Sunday, March 1, 2009

Poll Results

The results of my first poll are in--and when I say "first poll," I mean the first poll to actually have results. I had another poll up before, but no one answered it.

This particular poll looked all right as a form but made a terrible results display. The reason for this is that I had long questions. For reasons known only to the programmers, the questions wrapped in the form (that is, where the reader makes a selection), but not in the results, which led to a horizontal scroll bar appearing. It was quite unsightly, and I didn't want to keep such an ugly thing on my page. If you ask me, the poll widget could use a bit of work. This is not the only problem I have had with it. If you try to change the poll ending time, and you do not stick exactly to the original format (right down to all caps for the AM/PM!) the thing freezes. You can't save and you can't go back. You lose your poll and have to start from scratch and retype everything. Very frustrating. Probably the best thing to do is not change the ending time, but alas, I'm anal and I like my polls to end at midnight, so in the future I will be very, very careful to capitalize AM and PM.

But in any case, it's nice to put the results in a post so that they are archived. The poll widget does not provide an archive feature. It's a buggy bare-bones kind of a thing. But enough kvetching; on to the results:

What does the future hold?

Flying around in hovercrafts like the Jetsons2 (40%)
Utopia of clean energy and sustainable living0 (0%)
Return to subsistence farming1 (20%)
Relocation to another, earthlike planet0 (0%)
Mass death from global-warming-related starvation, plague or war1 (20%)
The Rapture: all good Christians floating up to heaven while non-Christians are left down here to rot0 (0%)
Other1 (20%)

Number of votes: 5

As you can see, "flying around in hovercrafts like the Jetsons" got the highest number of votes! I'm hoping that the respondents were just being funny. I mean, it's cute but terribly naive. Then again, I'm heartened by the fact that nobody voted for The Rapture. I'm guessing that that particular subset of Christians prefers to hang out at other blogs.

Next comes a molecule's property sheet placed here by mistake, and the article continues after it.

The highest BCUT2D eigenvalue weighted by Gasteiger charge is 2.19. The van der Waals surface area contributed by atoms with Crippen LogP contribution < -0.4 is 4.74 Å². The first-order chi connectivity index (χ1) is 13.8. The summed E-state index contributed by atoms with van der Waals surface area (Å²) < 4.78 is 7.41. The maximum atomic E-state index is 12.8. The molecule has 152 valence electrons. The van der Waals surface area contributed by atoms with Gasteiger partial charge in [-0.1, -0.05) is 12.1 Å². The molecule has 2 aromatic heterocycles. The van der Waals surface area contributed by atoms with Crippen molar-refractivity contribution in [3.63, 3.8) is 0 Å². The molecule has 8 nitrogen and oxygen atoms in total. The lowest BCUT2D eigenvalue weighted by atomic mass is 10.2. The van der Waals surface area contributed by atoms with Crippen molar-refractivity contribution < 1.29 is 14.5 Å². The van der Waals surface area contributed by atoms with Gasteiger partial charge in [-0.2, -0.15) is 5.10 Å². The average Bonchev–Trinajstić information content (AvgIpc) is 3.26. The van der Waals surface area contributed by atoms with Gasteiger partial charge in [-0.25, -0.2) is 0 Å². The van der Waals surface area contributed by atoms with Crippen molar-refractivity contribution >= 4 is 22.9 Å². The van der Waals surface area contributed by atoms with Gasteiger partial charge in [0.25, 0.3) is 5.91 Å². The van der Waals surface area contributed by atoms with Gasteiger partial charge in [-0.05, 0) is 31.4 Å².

Mass death got one vote, but in all fairness I should admit that that vote came from me. This is not because I am in favour of mass death in any way, but because in my pessimistic moments, which are frequent, I think it's our likeliest fate. It's not just me; James Lovelock thinks so too (see his interview in New Scientist, January 24, 2008). There's also one vote for subsistence farming, which is my outlook as well, when I'm in a more optimistic mood. But come to think of it, you can have both. First mass death, then subsistence farming for whoever is left.

A utopia of clean energy and sustainable living would be nice, but none of my respondents think it's going to happen. That's a shame. On the other hand, none of my respondents think relocation to another planet is going to happen. Some people see that possibility as a way to save the earth: all the humans leave and the earth recovers in their absence. Scott Westerfeld explores the concept in his novel Extras, the sequel to the Uglies trilogy. But that scenario necessitates everyone leaving. I wouldn't do it. I don't think I could bear to leave earth. It would kill me. Also, were it an option, some people would see it as license to make as big a mess as they want. Why worry about a planet's environment if there's always another planet to hop to? The universe is infinite, after all. Such a prospect makes me ill. That's why I don't support the planet-hopping option.

I hope to get more respondents for my future polls, as it's impossible to draw conclusions, scientific or otherwise, from such a small sample.

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